Animals in Winter: Deer

Winter is a season of rest for a lot of Vermont’s wildlife population, but not every animal goes into hibernation for the season. Like humans, many animals see the colder months as a time to seek warmth and shelter. These animals brave the Vermont winter by preparing in advance and adapting their lifestyle. 

You have probably spotted deer in the woods or sprinting across the road during the winter months. Deer remain active all year long, but have to make adjustments in order to keep warm when cold weather hits. They move from fall habitats to wintering areas as the season changes. Wintering areas can range in size from a few acres to over a hundred and can be used for several generations as long as the habitat stays intact. If development occurs near their wintering habitat, deer will migrate elsewhere. Wintering areas have dense softwood cover, which protects the animal from wind and falling snow.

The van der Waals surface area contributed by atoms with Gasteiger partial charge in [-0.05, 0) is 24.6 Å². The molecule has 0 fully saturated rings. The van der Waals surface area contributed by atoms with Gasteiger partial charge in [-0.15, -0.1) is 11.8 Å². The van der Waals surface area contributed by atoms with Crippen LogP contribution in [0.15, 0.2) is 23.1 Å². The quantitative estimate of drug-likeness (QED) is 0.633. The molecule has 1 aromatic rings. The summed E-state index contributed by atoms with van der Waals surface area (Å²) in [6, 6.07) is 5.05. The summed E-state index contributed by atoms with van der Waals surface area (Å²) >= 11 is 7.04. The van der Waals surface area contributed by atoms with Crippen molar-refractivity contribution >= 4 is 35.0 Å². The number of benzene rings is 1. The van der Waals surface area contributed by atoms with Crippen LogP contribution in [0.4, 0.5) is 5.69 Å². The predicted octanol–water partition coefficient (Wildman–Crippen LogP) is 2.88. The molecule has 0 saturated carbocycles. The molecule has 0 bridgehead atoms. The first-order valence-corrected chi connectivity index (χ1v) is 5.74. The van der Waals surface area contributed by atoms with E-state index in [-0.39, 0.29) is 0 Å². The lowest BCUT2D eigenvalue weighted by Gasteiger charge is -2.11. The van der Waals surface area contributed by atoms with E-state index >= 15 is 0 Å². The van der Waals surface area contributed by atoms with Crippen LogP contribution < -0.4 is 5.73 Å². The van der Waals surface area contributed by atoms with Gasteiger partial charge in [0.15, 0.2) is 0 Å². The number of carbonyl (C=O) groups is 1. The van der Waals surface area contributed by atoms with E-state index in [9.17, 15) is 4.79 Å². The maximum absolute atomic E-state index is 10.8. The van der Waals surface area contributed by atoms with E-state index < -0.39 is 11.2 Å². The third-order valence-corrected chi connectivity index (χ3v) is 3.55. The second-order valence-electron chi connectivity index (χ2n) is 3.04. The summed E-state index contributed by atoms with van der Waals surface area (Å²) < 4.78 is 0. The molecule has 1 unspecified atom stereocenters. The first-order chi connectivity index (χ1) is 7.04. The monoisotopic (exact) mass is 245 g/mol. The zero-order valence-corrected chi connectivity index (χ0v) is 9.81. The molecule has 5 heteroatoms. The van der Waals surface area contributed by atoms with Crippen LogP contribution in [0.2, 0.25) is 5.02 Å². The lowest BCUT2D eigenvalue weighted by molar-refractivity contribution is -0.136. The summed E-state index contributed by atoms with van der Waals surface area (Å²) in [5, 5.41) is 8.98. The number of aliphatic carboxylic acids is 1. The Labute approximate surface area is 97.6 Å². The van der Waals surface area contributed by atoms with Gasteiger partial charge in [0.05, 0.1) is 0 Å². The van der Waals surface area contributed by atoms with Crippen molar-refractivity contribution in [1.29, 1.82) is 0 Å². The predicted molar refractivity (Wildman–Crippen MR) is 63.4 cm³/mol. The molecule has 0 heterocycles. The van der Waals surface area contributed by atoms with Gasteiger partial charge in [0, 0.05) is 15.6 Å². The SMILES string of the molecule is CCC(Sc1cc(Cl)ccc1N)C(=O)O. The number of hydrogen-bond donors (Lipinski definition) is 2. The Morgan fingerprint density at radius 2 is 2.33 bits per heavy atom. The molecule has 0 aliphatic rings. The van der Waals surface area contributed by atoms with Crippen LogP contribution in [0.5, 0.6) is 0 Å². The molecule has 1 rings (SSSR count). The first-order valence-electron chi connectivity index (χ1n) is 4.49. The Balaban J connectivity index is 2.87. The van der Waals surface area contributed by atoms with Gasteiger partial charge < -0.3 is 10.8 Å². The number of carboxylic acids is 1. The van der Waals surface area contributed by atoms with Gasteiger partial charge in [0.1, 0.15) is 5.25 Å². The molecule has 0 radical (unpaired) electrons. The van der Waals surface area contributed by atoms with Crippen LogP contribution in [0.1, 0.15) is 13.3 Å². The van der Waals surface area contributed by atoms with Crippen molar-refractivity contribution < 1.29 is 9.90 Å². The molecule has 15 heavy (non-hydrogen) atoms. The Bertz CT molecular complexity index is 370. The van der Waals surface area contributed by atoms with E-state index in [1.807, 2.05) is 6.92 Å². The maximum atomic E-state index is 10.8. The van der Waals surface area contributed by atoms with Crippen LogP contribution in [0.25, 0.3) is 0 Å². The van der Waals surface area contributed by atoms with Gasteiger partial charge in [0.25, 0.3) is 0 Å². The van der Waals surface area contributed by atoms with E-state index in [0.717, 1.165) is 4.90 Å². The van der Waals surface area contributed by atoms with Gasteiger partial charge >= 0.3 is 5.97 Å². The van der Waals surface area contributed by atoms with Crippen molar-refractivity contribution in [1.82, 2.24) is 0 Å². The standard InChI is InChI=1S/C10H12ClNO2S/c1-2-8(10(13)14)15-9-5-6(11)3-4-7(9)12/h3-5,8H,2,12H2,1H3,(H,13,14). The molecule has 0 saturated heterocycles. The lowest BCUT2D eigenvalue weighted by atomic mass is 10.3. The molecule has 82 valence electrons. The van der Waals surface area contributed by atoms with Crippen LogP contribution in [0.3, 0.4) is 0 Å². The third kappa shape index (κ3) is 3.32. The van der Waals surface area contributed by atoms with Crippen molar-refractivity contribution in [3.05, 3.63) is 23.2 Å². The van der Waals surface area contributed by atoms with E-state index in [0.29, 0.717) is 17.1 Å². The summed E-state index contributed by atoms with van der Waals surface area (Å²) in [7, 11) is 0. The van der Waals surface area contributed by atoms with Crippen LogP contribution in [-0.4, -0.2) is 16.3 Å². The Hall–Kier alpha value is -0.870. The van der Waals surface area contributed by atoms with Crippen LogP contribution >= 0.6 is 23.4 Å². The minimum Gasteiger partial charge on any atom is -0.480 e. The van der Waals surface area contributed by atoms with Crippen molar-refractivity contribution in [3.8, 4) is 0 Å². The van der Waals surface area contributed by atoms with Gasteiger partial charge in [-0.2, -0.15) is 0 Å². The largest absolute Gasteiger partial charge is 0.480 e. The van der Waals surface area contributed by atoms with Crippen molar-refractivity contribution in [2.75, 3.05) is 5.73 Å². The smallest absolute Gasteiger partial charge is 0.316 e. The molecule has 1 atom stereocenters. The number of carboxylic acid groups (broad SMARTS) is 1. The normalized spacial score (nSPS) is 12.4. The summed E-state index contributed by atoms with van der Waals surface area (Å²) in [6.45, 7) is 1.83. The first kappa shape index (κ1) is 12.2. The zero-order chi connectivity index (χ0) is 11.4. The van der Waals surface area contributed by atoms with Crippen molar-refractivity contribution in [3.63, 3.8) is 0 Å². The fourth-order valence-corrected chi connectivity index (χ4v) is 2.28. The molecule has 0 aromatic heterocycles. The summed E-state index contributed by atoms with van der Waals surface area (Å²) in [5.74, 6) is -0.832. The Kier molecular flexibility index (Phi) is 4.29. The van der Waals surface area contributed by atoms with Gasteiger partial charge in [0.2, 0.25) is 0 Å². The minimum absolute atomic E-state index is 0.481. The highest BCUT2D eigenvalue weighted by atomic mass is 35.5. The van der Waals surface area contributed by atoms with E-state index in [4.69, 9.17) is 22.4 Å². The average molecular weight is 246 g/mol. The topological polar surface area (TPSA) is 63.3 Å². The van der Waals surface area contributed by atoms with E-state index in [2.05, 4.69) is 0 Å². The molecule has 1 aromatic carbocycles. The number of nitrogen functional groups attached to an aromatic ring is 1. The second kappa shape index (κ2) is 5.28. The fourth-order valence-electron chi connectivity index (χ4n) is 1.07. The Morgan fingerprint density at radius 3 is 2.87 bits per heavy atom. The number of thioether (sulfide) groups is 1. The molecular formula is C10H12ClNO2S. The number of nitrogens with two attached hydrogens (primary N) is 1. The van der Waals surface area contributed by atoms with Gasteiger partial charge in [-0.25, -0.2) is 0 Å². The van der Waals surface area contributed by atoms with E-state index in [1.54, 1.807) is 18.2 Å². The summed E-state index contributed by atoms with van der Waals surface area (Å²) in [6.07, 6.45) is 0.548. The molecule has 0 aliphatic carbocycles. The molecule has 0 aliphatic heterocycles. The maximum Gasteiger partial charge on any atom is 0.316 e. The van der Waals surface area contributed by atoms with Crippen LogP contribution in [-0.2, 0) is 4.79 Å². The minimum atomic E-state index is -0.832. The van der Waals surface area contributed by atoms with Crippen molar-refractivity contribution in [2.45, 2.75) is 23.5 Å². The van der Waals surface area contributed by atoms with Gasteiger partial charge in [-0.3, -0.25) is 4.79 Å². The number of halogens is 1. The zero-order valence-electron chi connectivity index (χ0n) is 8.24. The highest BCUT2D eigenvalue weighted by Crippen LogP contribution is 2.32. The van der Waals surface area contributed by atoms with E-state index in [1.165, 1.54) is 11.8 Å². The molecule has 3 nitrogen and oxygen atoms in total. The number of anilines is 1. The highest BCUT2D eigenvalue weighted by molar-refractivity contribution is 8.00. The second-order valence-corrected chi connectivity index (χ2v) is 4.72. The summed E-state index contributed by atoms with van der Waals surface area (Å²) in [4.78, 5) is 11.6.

Deer wintering area. Photo courtesy of VT Fish & Wildlife
Deer sleep for only short periods of time, in order to stay guarded against predators. If they feel threatened, they let out a loud snorting sound to alert the rest of the group. In the winter, they often sleep during the day in direct sunlight to conserve energy and stay warm. During the fall they prepare for the winter by eating acorns and beechnuts. In the winter, their diet consists of foliage and branch tips from softwood trees like hemlock and cedar, found in their wintering habitat.


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